Music has long been a key medium for activism, with artists through the decades using their lyrics to share powerful messages of protest. In an age where these messages now play out on screen too - whether that’s at some of the world’s biggest festivals or simply the screen in your hand – those voices are connecting with audiences like never before. And for many artists, when they need these amplified they turn to Tawbox. David Renshaw meets the creative studio helping the likes of Stormzy and Dave bring politics to the stage.
When Stormzy was announced as one of the 2019 Glastonbury headliners he knew it was a momentous occasion in his career. Not only was he the first grime MC to headline the festival, he also became just the second Black British artist in history to do so (Skunk Anansie, fronted by Skin, were the first in 1999). Naturally, he needed to reflect this and he knew just the people to call. Tawbox is the brainchild of Amber Rimmel and Chris “Bronski” Jablonski and together they have established a creative studio behind some of the most memorable, and politically-charged, moments in recent live music history.
Tawbox had worked with Stormzy in the past on his 2017 UK tour, a run of shows that culminated in three nights at London’s O2 Academy Brixton. Glastonbury, with a capacity of 250,000, is significantly bigger though and the south London rapper knew that his position on the festival’s Pyramid Stage had to reflect something more than just his musical career. Throughout his set Stormzy highlighted the best in Black British culture, from shouting out his grime peers to highlighting the struggle of Black ballet dancers buying shoes in their natural skin tone. Early in the set Stormzy used audio of a speech given by David Lammy in which the MP for Tottenham spoke about the injustice of young Black people being criminalized in a biased and disproportionate justice system.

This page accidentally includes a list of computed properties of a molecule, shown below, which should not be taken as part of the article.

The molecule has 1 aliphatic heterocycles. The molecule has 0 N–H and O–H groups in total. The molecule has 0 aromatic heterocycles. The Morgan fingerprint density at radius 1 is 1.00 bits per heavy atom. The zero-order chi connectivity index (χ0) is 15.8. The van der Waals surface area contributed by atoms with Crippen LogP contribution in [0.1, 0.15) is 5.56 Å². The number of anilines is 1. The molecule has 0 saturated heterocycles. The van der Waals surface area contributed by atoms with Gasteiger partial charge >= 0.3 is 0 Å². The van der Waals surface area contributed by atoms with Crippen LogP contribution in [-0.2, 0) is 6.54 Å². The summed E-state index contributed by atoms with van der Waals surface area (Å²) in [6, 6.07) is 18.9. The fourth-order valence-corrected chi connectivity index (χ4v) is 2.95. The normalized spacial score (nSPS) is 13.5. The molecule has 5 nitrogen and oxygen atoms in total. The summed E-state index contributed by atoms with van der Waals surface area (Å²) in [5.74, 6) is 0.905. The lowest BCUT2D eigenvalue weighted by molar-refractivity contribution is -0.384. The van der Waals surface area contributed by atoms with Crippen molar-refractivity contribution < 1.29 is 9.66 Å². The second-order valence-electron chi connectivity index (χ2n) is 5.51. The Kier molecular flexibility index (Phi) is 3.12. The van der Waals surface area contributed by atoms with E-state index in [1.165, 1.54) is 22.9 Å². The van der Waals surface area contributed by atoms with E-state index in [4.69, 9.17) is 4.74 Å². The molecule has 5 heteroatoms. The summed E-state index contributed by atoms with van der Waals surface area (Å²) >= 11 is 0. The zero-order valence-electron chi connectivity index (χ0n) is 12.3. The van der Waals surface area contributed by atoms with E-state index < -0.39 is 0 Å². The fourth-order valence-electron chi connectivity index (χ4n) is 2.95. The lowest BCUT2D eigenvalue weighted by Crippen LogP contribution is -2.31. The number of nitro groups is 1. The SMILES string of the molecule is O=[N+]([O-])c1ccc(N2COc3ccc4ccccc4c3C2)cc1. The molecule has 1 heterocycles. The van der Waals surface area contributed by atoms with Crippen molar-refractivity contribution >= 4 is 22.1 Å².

Bronski and Amber knew that there was a balancing act in filling the show with this content and not making a Friday night headline appearance into a lecture. “We could have taken the David Lammy speech and used it at the end of a song and that would really be saying, ‘I am making a statement,’” Bronski explains. “However, we put it at the beginning to set up a tone of the misrepresented Black british youth that we wanted to shine a light on.”
Throughout their career Tawbox have worked with both artists that like to make a political statement and those who don’t, but in recent years it's their work with the former that has grabbed attention. Having first met while working separately with UK trio N-Dubz, the real life couple first joined forces as creative directors on a 2018 Rita Ora tour. Since then they have built up a client list including AJ Tracey, Mabel, and Weezer. Amber began her career as a dancer and choreographer while Bronski has a history with the production side of live shows.
“I was the punk kid at school who had a ticket for everything,” Bronski says of his early gigging adventures. He fondly remembers seeing Marilyn Manson perform in front of a backdrop with the word “DRUGS” in 10 foot lettering. “That blew my mind. I’ll never forget that.” Those unforgettable experiences are what Tawbox aims to bring to the stage no matter who they work with. “We always think of the experience and the deeper meaning,” Amber explains. “How can we take the audience on a journey for the 90 minutes their favorite artist is on stage?”